“There’s a real need for it,” says Niederloh, who alternates with Hayward on the piano while working with another student, Lily Mozipo, 17. With training, young people “can enter into the classical realm and have some experience when they go to college. We are providing a kind of recipe. How do you prepare a scene, a solo? How do you learn a language for the opera or other classical music?”
The recipe has worked. Since 2010, about a dozen of VOXnorthwest students have gone on to prestigious schools and programs for further classical training, including Royal Conservatory of Scotland, Vienna Summer Music Festival, Boston Conservatory, San Francisco Conservatory, Eastman School of Music, Indiana University-Jacobs School of Music, and more.
Love, opera style
Hayward and Niederloh met in 2002 at Aspen Music Festival and School’s “opera camp.” He was performing in Street Scene and she in Gloria, A Pig Tale. They didn’t see each other again for eight years until they met up on Facebook. Their longtime mutual crush turned into marriage.
Hayward left the East Coast to join Niederloh in Portland, where she was singing in operas and teaching voice at PSU and at Pacific University in Forest Grove. Trained at New England Conservatory and raised in Seattle, Hayward was happy to return to the Northwest. He was hired for a couple of gigs with the Portland Opera right away, landing baritone roles in a Ravel double-bill and Philip Glass’s Galileo Galilei.
As each began performing and teaching more — Hayward teaches at George Fox University in Newberg — they decided to turn their talents to nurturing young singers. VOXnorthwest started several years ago, but has amped up recently with about 30 students. A boost came in 2017 when Hayward and Niederloh were invited to Italy to lead the vocal department for the Summer Music in Tuscany Festival. It was a great success, the kids loved it, and Hayward thought, “Why not do something like that in Portland?”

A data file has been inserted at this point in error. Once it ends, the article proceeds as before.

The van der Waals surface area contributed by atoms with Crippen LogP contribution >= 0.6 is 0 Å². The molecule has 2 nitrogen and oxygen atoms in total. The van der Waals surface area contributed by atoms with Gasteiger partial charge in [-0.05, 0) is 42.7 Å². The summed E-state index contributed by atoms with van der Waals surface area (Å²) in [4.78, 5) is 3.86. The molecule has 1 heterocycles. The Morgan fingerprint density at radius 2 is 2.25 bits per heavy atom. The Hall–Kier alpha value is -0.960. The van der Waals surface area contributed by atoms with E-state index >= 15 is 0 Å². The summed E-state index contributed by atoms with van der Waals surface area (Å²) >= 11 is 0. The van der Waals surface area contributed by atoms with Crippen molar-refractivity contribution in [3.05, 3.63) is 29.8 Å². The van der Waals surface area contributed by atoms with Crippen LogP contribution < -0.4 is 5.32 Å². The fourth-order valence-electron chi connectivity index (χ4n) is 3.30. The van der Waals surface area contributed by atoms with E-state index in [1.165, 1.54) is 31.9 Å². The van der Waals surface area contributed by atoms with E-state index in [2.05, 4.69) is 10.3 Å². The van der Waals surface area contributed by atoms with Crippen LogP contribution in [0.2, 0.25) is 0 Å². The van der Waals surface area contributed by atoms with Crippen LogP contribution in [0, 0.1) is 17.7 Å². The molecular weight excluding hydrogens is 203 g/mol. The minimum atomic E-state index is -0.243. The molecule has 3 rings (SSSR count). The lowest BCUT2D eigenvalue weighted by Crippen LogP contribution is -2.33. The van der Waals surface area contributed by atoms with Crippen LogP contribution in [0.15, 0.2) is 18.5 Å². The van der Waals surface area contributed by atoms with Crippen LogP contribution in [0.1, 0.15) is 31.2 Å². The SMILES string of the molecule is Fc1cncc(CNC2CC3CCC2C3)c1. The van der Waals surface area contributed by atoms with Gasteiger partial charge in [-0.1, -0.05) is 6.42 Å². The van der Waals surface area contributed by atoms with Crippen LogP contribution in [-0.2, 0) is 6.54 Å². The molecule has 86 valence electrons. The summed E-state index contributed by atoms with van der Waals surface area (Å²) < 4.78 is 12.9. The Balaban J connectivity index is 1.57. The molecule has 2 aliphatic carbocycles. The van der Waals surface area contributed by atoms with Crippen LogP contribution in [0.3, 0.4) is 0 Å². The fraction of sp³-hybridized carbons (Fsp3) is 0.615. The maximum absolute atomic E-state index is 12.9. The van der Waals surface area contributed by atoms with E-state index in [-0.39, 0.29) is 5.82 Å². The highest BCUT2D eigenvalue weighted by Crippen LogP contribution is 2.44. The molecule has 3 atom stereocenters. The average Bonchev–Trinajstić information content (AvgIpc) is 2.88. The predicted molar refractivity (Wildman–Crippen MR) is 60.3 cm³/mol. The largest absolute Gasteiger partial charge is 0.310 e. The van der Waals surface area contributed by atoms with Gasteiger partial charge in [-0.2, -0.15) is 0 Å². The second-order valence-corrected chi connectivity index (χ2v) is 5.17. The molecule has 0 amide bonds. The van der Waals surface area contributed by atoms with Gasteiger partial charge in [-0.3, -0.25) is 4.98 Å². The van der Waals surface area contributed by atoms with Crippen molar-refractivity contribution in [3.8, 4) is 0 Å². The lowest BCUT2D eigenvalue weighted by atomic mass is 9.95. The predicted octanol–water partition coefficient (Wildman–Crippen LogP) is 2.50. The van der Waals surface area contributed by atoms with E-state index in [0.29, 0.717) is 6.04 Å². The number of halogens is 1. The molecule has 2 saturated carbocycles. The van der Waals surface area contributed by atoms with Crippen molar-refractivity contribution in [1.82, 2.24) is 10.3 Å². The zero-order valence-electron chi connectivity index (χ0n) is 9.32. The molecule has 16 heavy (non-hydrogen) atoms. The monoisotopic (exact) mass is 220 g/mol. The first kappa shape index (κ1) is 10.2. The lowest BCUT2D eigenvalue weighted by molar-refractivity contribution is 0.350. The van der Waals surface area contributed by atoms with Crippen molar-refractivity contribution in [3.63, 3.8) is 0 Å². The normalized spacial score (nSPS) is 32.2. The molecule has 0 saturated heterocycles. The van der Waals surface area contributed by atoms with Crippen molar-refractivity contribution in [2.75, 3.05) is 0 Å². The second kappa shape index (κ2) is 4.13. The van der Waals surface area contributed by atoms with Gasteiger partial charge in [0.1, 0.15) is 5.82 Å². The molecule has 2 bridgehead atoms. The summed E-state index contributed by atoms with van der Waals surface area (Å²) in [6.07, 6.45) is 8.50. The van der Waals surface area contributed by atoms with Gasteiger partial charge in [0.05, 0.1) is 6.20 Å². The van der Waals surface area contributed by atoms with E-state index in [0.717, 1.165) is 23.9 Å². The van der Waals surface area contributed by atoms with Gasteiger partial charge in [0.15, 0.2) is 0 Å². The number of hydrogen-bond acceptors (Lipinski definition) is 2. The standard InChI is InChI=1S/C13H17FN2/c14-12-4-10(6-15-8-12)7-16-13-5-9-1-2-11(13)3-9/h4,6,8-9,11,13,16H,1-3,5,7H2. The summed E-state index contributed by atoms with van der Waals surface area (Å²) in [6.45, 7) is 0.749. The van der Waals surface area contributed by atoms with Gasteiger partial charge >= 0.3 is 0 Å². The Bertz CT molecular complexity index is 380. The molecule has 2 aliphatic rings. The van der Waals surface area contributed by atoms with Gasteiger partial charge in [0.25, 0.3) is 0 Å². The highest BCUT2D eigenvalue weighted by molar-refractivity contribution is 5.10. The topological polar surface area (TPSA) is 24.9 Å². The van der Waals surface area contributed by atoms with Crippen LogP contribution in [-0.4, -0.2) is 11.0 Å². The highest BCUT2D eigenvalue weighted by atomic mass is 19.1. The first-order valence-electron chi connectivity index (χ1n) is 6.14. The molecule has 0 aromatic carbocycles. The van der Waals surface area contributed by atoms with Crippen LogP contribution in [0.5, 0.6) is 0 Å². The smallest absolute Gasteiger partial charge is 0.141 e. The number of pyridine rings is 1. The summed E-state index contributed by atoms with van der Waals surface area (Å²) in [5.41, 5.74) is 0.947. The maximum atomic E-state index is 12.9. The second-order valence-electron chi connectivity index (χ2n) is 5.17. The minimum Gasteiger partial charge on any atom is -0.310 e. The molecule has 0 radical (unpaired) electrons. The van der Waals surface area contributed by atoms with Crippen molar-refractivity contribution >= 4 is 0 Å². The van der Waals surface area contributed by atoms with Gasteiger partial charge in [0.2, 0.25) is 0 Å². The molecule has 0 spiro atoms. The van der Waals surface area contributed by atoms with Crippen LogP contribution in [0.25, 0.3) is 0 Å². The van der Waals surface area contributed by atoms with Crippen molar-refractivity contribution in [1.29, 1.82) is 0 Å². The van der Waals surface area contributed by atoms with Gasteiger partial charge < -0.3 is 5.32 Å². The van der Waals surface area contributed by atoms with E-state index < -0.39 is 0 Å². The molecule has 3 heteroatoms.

Hence this first annual VOXnorthwest music camp, which admitted 19 performing- and music-loving kids to practice from 10 a.m to 2 p.m. for a week in late June, culminating in a performance. Cost is $750 for the week. Student Lily Mozipo won the single scholarship offered. If it goes well, there will be more years of camps.
Lily will begin her senior year at Lincoln High School in Portland in the fall and hopes to pursue music in college as part of a double major. During her lesson with Niederloh, whose energy and upbeat coaching she admires, Lily is working on her French for a Carmen solo and Italian for her La Traviata selection. Like Niederloh, who she has studied with since November, she is a mezzo-soprano. She has been singing since sixth grade when she lived in Olympia, Wash., and joined her school choir, then went on to sing in Pacific Youth Choir.
In contrast to choral training, where voices are encouraged to fit together, Niederloh is cultivating Lily’s solo abilities. “Angela has really been helping me by giving me tips on how to make my voice stand out rather than blend in,” Lily says.
For now, the VOXnorthwest teachers and these two students have a musical chemistry and rhythm that will last longer than the upcoming show.
“Kids are like sponges. They’ll try anything. They’ll try a Cockney accent,” Niederloh says, nodding toward Karsten, who tests out this new way of speaking for his upcoming Sweeney Todd role. ”Their energy is infectious.”
VOXnorthwest singers perform at 7 p.m. at Portland State’s Lincoln Hall Recital Hall.